A draft rendering of the Mullan Area Master Plan, depicting housing variety, creek restoration, farmland, trails and walkable areas. 2020. | Photo by Dover, Kohl & Partners

The weeklong charrette event included a virtual studio that was streamed live online in one-hour increments each day. It was during these daily live studio events that partners and the public could interact with the design team, and city and county representatives. The platform Microsoft Teams served as the interactive home for the weeklong virtual charrette studio – allowing meetings, chats, data sharing, and other collaborative activities between the MAMP team and studio visitors. Scheduled stakeholder meetings were organized through the low-cost web calendar Tockify and the free WebEx meetings website. To supplement online meetings, 26 mini-films were posted on the hub to provide up-to-date activity summaries and overviews of design renderings such as The Plan draft map shown here. Ultimately, almost 300 attendees participated during the weeklong charrette studio, in addition to over 2,400 views of the mini-films to date.

Staff flexibility and public trust are two human elements that contribute to the success or challenges of an online planning process.  During the MAMP charrette process, recommendations were identified to keep a project on track while respecting the newness and anxiety that might occur with reformatting a large project. First, staff and primary stakeholders should remember to not replicate the exact format of planning activities of the past. The length of presentations needs to be shorter, materials need to be electronic, and outreach methods must be modified to reflect the needs of communities during shelter-in-place and social distancing orders. In addition to online formats, landline telephone and cell phone town halls can reach a broad section of residents. Think in terms of providing small bites of information through multiple modes of distance engagement.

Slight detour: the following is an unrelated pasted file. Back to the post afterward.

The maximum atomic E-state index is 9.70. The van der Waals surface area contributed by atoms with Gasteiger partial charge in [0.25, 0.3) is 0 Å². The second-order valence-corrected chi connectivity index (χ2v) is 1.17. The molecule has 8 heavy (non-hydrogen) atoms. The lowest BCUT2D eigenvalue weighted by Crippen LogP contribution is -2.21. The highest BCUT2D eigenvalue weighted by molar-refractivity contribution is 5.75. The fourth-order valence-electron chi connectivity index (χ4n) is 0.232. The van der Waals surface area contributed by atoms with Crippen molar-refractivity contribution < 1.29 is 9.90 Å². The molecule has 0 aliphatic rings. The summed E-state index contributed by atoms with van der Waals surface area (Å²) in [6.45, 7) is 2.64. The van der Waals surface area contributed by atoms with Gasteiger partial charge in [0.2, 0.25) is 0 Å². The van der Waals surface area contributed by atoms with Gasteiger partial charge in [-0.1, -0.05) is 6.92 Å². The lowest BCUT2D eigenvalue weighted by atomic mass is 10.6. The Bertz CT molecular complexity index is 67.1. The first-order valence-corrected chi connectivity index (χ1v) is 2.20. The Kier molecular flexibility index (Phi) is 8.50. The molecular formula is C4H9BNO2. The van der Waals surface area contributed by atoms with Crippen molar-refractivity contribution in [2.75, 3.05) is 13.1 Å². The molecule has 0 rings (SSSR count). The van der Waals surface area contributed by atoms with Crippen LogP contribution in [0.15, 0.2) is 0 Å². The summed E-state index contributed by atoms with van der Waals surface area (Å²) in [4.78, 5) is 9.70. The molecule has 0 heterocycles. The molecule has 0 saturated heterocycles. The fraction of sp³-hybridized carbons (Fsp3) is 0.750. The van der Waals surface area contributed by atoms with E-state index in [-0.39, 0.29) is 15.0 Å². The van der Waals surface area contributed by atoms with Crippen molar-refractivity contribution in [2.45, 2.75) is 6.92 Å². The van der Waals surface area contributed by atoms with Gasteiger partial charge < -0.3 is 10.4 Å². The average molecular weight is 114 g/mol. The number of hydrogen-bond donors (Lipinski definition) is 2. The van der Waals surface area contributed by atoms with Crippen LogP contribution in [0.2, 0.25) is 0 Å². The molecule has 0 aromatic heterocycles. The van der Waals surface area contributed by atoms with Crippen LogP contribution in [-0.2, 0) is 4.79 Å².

As communities move forward through COVID-19, traditional planning projects are pivoting to online formats and are reaching more people than ever before. Staff is thinking creatively when adapting time-tested processes to the new online reality and the public is engaged at a higher level. In the future, communities should maintain a strong online presence to take the place of and supplement in-person programming. This shift toward online collaboration reaches new partners and better serves persons who are not able to participate in-person due to a range of personal abilities or access to transportation. This expansion of reach and engagement creates a more valuable master plan. These goals and outcomes of collaborative design should be maintained well into the future.

To learn more about the MAMP Case Study webinar and to register for NCI’s ongoing webinar series, please visit Virtual Engagement Webinar Series.

Also available online is information about local and tribal governmental tools and resources related to COVID-19 response.